We ended our tour at the Sonax booth, where the car detailing brand was instrumental at giving fans a close look at Ken Blocks’ iconic Hoonigan drift vehicle. It is no longer your run of the mill Ford Mustang. If you haven’t seen the videos of the “Hoonicorn” in action, goggle it. Its presence spoke to the importance of Vancouver’s auto market, understanding the cost and expense that Sonax paid to get it here.

The following are a few other noteworthy vehicles I documented in photo, when we were given the time to explore the convention grounds on our own. But once again there is just so much to see and capture, that it is advised that you visit yourself.

Acura NSX

The New Honda Passport

Rolls Royce Cullian

Ferrari 488 Pista


Toyota Supra


In short a great time for car enthusiasts and those interested in learning more about cars. And with the nice weather you are sure to see some impressive local rides drive up to the convention centre this weekend. For more on the 99th annual Vancouver International Auto Show and to get your tickets for this weekend, visit the link below.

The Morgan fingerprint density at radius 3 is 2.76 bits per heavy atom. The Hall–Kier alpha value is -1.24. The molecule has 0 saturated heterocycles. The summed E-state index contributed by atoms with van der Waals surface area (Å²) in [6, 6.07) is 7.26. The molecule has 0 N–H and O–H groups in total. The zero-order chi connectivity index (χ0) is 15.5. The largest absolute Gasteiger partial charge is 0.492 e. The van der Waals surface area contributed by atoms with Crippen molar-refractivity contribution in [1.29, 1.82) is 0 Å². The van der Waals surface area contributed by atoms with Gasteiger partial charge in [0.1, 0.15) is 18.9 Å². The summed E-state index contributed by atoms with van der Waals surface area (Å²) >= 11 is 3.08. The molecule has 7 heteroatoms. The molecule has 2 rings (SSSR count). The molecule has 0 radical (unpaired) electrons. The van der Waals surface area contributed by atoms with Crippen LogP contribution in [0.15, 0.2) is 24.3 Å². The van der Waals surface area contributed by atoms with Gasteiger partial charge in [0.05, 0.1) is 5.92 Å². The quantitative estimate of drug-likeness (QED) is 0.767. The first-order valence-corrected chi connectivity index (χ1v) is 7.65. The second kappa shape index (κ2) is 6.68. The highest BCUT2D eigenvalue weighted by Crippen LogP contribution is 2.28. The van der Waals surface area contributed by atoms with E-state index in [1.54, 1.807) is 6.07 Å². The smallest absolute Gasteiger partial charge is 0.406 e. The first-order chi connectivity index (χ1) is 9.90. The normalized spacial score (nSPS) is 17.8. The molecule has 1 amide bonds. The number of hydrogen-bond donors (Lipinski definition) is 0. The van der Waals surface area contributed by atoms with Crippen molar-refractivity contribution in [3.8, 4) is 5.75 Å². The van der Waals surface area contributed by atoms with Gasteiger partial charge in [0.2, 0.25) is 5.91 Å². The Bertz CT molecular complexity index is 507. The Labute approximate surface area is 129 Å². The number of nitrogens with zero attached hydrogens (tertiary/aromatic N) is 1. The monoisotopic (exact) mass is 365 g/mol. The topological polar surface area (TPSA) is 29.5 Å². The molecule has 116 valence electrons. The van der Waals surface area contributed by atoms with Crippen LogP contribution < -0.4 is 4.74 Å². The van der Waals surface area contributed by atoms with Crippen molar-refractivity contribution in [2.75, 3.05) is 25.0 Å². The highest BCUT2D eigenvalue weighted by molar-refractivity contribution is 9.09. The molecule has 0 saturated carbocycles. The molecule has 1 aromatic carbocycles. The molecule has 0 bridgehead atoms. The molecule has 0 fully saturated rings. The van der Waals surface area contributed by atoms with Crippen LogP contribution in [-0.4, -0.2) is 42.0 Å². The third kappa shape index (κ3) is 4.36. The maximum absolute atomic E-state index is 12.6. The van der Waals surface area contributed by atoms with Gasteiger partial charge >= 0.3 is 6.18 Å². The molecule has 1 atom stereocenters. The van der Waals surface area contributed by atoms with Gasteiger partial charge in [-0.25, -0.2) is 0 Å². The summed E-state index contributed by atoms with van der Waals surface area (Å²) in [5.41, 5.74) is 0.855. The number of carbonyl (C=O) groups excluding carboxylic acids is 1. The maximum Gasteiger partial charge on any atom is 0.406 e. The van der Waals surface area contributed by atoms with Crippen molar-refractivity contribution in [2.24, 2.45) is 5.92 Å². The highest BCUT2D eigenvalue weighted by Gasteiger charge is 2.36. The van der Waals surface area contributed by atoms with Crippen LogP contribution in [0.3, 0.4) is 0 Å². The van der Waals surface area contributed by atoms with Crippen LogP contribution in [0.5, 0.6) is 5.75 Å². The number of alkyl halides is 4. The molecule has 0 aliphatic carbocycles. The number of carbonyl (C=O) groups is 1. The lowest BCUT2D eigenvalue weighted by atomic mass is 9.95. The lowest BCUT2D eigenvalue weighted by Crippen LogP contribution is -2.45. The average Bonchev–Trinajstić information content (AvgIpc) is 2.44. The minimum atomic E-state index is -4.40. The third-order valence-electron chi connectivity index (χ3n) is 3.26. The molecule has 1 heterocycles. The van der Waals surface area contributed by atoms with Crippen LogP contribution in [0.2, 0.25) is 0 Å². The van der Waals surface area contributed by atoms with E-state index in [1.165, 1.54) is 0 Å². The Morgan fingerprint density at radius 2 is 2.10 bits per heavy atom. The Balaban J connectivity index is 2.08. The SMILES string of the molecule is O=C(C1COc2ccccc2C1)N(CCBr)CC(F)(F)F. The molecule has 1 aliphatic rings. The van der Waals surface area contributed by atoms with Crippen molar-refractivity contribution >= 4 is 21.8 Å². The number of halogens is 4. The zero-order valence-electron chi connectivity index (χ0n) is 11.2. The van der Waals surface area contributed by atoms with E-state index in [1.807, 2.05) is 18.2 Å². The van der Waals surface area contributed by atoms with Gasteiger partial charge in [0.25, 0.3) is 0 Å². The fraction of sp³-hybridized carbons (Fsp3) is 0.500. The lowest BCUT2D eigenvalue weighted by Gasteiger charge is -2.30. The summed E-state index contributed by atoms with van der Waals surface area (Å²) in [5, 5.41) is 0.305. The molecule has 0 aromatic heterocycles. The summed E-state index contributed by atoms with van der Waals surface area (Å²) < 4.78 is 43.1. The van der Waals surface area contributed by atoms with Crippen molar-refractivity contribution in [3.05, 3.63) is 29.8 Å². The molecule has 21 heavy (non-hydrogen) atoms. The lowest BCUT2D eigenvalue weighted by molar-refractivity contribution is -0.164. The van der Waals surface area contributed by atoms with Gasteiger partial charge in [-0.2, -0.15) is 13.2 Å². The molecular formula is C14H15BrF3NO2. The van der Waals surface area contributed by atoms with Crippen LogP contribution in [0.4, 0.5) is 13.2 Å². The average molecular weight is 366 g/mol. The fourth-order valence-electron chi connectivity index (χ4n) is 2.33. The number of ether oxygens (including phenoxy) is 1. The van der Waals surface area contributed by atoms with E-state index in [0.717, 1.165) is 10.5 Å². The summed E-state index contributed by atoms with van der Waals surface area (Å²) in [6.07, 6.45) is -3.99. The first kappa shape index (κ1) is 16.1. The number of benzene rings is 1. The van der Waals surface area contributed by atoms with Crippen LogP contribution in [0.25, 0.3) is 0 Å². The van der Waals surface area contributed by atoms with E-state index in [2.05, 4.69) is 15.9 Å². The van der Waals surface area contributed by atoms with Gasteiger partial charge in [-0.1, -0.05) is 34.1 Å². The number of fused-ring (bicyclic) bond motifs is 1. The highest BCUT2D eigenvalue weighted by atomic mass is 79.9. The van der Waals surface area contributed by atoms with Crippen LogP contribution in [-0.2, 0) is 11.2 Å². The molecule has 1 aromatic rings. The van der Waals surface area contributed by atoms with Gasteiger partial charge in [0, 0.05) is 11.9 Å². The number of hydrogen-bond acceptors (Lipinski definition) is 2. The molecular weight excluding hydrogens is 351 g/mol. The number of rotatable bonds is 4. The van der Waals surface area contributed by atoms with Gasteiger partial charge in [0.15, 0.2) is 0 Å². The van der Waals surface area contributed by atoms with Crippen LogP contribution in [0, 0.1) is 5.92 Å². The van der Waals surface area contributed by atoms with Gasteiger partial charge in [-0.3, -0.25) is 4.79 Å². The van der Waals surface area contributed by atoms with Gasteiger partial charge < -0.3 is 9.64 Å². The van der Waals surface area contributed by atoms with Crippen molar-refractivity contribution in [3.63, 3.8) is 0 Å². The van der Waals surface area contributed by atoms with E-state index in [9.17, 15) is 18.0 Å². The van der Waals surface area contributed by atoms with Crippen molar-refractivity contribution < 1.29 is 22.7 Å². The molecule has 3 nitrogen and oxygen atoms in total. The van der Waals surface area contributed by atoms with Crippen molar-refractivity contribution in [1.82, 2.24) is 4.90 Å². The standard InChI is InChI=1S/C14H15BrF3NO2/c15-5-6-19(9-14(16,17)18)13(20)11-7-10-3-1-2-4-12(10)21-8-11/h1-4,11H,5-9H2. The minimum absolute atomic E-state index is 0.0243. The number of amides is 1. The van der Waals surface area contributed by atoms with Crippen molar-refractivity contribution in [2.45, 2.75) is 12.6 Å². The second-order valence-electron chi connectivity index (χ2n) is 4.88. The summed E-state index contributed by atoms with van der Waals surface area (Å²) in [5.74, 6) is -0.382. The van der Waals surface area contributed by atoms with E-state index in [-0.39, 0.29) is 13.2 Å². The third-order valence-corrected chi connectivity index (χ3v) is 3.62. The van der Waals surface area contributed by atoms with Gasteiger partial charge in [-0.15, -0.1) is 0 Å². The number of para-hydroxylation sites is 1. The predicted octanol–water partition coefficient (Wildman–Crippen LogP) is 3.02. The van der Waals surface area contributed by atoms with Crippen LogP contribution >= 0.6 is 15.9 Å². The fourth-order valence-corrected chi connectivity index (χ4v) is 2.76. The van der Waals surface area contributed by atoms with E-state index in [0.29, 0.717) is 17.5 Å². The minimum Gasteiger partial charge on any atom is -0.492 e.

Vancouver International Auto Show

Honda Insight Hybrid 2019 review

This weekend we were blessed with some sun, so as to not waste a sunny day, my partner and I hopped in to our Honda Insight for the week, and set our horizons on a cruise.

Unfortunately many others were thinking of doing the same and we soon ran into traffic. But thankfully we were in the comfort of our automatic loan. And when you are forced to slow down and speed up, starting and stopping, you really appreciate not needing the extra hand and foot motion. To be able to shut off your brain some and enjoy the breathtaking view that whizzes by as you drive fast. A beautiful backdrop on this beautiful day.

The Insight Hybrid is based on the current Honda Civic Sedan, but more refined. The interior could be confused with an Accord, with a very similar look and feel. They have also borrowed its hybrid system, strapping on an Atkinson-cycle 1.5-litre inline-four gas engine. 129 horsepower and 197 lb-ft, with a total combined power output of 151 horsepower.

Handling and steering wise the Insight feels pretty sharp. Nothing like the a Civic Si or a Civic Type R, but it does come with a sport mode! You wouldn’t consider this a sport car, but the steering has some good feedback to it, and the car doesn’t feel like a boat cornering. Including the sport mode, the insight has two other driving modes: econ and normal.